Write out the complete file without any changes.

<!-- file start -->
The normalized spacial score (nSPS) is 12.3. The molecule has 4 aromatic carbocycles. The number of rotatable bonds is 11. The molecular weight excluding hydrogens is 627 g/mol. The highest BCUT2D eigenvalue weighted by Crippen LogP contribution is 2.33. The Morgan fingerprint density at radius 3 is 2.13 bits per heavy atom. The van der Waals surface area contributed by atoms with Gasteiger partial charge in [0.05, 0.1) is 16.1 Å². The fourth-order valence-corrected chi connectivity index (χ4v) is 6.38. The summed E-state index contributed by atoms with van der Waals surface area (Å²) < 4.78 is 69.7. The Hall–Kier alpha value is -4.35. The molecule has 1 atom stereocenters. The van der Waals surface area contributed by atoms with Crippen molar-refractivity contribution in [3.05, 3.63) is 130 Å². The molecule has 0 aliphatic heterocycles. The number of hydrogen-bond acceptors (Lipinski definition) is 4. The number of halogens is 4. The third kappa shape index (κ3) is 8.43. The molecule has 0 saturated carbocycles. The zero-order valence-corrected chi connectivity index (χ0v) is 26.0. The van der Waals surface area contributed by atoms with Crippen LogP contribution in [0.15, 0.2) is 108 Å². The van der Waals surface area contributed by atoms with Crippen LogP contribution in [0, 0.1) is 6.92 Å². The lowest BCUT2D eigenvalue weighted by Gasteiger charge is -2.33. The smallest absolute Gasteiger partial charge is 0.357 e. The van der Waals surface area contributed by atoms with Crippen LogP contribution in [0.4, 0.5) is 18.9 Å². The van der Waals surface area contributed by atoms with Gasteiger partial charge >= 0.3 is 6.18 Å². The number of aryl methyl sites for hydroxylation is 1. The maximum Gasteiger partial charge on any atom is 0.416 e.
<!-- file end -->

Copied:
The normalized spacial score (nSPS) is 12.3. The molecule has 4 aromatic carbocycles. The number of rotatable bonds is 11. The molecular weight excluding hydrogens is 627 g/mol. The highest BCUT2D eigenvalue weighted by Crippen LogP contribution is 2.33. The Morgan fingerprint density at radius 3 is 2.13 bits per heavy atom. The van der Waals surface area contributed by atoms with Gasteiger partial charge in [0.05, 0.1) is 16.1 Å². The fourth-order valence-corrected chi connectivity index (χ4v) is 6.38. The summed E-state index contributed by atoms with van der Waals surface area (Å²) < 4.78 is 69.7. The Hall–Kier alpha value is -4.35. The molecule has 1 atom stereocenters. The van der Waals surface area contributed by atoms with Crippen molar-refractivity contribution in [3.05, 3.63) is 130 Å². The molecule has 0 aliphatic heterocycles. The number of hydrogen-bond acceptors (Lipinski definition) is 4. The number of halogens is 4. The third kappa shape index (κ3) is 8.43. The molecule has 0 saturated carbocycles. The zero-order valence-corrected chi connectivity index (χ0v) is 26.0. The van der Waals surface area contributed by atoms with Crippen LogP contribution in [0.15, 0.2) is 108 Å². The van der Waals surface area contributed by atoms with Crippen LogP contribution in [0, 0.1) is 6.92 Å². The lowest BCUT2D eigenvalue weighted by Gasteiger charge is -2.33. The smallest absolute Gasteiger partial charge is 0.357 e. The van der Waals surface area contributed by atoms with Crippen LogP contribution in [0.4, 0.5) is 18.9 Å². The van der Waals surface area contributed by atoms with Gasteiger partial charge >= 0.3 is 6.18 Å². The number of aryl methyl sites for hydroxylation is 1. The maximum Gasteiger partial charge on any atom is 0.416 e.